Central Nervous System Breakdown
A series of hollow unified chambers, called ventricles, full of cerebrospinal fluid (CSF) form the brain (Carlson, 2009, p. 74-75).  Located at the midline of the brain, the walls of the third ventricle divide the brain into symmetrical halves (Carlson, 2009). Connected to and located on each side of the third ventricle, are the largest chambers in the brain are called the “lateral ventricles” (Carlson, 2009). The “massa intermedia” a connective piece of neural tissue that crosses through the middle of the third ventricle, while the cerebral aqueduct is a long tube that connects the third ventricle to the fourth ventricle (Carlson, 2009, p. 74-75). Within these four chambers a special tissue called the choroid plexus protrudes and is responsible for the production of CSF (Carlson, 2009, p. 75). The CSF continually produced by the choroid plexus tissue located within the ventricles systematically floods the ventricles and subarachnoid space before passing the arachnoid granulations and reentering the blood stream through the “superior sagittal sinus” (Carlson, 2009, p. 75). Arachnoid granulations are pouch-shaped structures that extend into a blood vessel called the superior sagittal sinus that drains into the veins serving the brain. If there is an interruption in the flow of CSF ventricals may enlarge, a condition called obstructive hydrocephalus may result, causing intracerebral pressure, blood vessels to become occluded, and permanent or possibly fatal brain damage can occur (Carlson, 2009, p. 75).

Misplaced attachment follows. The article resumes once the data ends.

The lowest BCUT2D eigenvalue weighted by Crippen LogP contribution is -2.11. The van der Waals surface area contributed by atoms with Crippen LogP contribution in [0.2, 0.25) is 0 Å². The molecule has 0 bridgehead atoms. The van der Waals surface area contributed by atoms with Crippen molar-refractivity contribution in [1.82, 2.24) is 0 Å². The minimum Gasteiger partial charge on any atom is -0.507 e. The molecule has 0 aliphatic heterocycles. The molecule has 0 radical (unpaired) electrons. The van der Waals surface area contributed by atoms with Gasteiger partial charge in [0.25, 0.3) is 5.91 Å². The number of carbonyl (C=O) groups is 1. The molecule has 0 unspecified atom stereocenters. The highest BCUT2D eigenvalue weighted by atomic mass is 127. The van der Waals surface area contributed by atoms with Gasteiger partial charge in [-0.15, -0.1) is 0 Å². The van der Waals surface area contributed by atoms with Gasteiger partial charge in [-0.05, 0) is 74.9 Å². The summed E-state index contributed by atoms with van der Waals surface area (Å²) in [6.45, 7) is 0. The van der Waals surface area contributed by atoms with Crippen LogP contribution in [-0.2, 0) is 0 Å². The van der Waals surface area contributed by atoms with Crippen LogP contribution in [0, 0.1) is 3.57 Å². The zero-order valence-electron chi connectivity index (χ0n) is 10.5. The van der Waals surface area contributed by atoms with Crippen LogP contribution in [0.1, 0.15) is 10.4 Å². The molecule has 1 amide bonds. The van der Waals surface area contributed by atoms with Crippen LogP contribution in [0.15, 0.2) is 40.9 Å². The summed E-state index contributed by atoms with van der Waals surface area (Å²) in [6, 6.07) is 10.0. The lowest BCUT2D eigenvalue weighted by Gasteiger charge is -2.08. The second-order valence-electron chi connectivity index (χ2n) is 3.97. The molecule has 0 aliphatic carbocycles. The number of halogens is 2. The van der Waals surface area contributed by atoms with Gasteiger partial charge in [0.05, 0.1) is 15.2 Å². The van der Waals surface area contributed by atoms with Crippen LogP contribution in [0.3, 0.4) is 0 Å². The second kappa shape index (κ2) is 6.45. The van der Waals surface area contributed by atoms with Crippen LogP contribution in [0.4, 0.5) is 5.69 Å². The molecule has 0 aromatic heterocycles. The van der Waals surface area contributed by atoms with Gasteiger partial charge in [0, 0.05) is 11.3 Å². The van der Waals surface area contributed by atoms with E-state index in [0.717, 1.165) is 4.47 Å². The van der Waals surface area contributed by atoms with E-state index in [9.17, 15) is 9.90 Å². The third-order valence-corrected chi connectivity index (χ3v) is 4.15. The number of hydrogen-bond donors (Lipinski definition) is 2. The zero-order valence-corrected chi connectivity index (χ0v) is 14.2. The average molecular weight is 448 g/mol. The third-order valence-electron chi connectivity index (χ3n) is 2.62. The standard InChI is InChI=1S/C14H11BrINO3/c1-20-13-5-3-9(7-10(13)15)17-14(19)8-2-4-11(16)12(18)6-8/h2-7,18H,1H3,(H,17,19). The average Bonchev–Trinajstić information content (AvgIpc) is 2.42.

The brain is divided into two hemispheres called left and right hemispheres. These hemispheres are connected by the corpus callosum, which is “a large band of axons that connects corresponding parts of the cerebral cortex of the left and right hemispheres” (Carlson, 2009, p 87). Typically, but not always, the left hemisphere analyzes and performs functions that include verbal activities, such as talking, understanding the speech of other people, reading, and writing, while the right hemisphere synthesis information, specializes in seeing the global picture and putting things together to make a whole as done in activities like as drawing, read maps, and constructing complex objects out of smaller pieces (Carlson, 2009, p. 87). However, the forebrain, the midbrain, and the hindbrain are the three major subdivisions of the brain.